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A major focus of the MPSBC project is the development of technologies to reduce the time and effort required for a TMP target to progress from target identification and cloning to the production of well-diffracting crystals.  The papers referenced here describe recent technology-development work by the MPSBC PIs.



To enhance the quantity and quality of eukaryotic transmembrane proteins (TMPs) available for structure determination by X-ray crystallography, we have optimized protocols for purification of TMPs expressed in the yeast Saccharomyces cerevisiae. We focused on a set of the highest-expressing endogenous yeast TMPs for which there are established biochemical assays. Genes encoding the target TMPs are transferred via ligation-independent cloning to a series of vectors that allow expression of reading frames fused to C-terminal His10 and ZZ (IgG-binding) domains that are separated from the reading frame by a cleavage site for rhinovirus 3C protease. Several TMP targets expressed from these vectors have been purified via affinity chromatography and gel filtration chromatography at levels and purities sufficient for ongoing crystallization trials. Initial purifications were based on expression of the genes under control of a galactose-inducible promoter, but higher cell densities and improved expression have been obtained through use of the yeast ADH2 promoter. Wide variations have been observed in the behavior of different TMP targets during purification; some can be readily purified, while others do not bind efficiently to affinity matrices, are not efficiently cleaved from the matrices, or remain tightly associated with the matrices even after cleavage of the affinity tags. The size, oligomeric state, and composition of purified protein-detergent complexes purified under different conditions were analyzed using a colorimetric assay of detergent concentrations and by analytical size-exclusion chromatography using static light scattering, refractive index, and UV absorption detection to monitor the elution profiles. Effective procedures were developed for obtaining high concentrations of purified TMPs without excessively concentrating detergents. [ Learn More ]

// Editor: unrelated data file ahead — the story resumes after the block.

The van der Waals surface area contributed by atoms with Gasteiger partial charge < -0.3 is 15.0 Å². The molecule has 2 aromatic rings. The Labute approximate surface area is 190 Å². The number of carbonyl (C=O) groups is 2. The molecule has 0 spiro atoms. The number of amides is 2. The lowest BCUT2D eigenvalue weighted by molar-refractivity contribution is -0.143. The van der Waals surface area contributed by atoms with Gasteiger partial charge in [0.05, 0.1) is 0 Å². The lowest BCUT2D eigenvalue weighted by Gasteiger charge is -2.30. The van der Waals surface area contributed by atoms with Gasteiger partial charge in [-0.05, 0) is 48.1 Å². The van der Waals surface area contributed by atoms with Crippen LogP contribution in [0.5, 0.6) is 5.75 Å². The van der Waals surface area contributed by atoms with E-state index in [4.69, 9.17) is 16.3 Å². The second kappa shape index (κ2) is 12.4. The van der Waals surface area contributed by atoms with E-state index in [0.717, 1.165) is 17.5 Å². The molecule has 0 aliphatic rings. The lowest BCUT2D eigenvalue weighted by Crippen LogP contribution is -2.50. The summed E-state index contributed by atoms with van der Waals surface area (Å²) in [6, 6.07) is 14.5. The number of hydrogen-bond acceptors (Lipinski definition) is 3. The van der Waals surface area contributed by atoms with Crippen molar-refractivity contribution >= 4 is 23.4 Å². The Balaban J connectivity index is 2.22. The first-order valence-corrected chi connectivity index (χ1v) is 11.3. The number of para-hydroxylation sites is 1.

Structural studies on integral membrane proteins are routinely performed on protein-detergent complexes (PDCs) consisting of purified protein solubilized in a particular detergent. Of all the membrane protein crystal structures solved to date, a subset of only four detergents has been used in more than half of these structures. Unfortunately, many membrane proteins are not well behaved in these four detergents and/or fail to yield well-diffracting crystals. Identification of detergents that maintain the solubility and stability of a membrane protein is a critical step and can be a lengthy and "protein-expensive" process. We have developed an assay that characterizes the stability and size of membrane proteins exchanged into a panel of 94 commercially available and chemically diverse detergents. This differential filtration assay (DFA), using a set of filtered microplates, requires sub-milligram quantities of purified protein and small quantities of detergents and other reagents and is performed in its entirety in several hours. [ Learn More ]


One of the goals of the Membrane Protein Structural Biology Consortium (MPSBC) is to develop crystallization screens specifically tailored to membrane proteins. Structural characterization of a membrane protein begins with its detergent solubilization from the lipid bilayer and its purification within a functionally stable protein-detergent complex (PDC). Crystallization of the PDC typically occurs by changing the solution environment to decrease solubility and promote interactions between exposed hydrophilic surface residues. As membrane proteins have been observed to form crystals close to the phase separation boundaries of the detergent used to form the PDC, knowledge of these boundaries under different chemical conditions provides a foundation to design crystallization screens rationally. Dye-based detergent phase partitioning studies using different combinations of 10 polyethylene glycols (PEG), 11 salts, and 11 detergents have been performed to generate a significant amount of chemically diverse phase boundary data. The resulting curves were used to guide the formulation of a 1536-cocktail crystallization screen for membrane proteins. Both the experimentally derived phase boundary data and this membrane screen are now available through the high-throughput crystallization facility located at the Hauptman-Woodward Institute. ( In addition, the phase boundary data have been packaged into an interactive Excel spreadsheet (SlickSpot.xls) that allows investigators to formulate grid screens near a given phase boundary for a particular detergent. [ Learn More]

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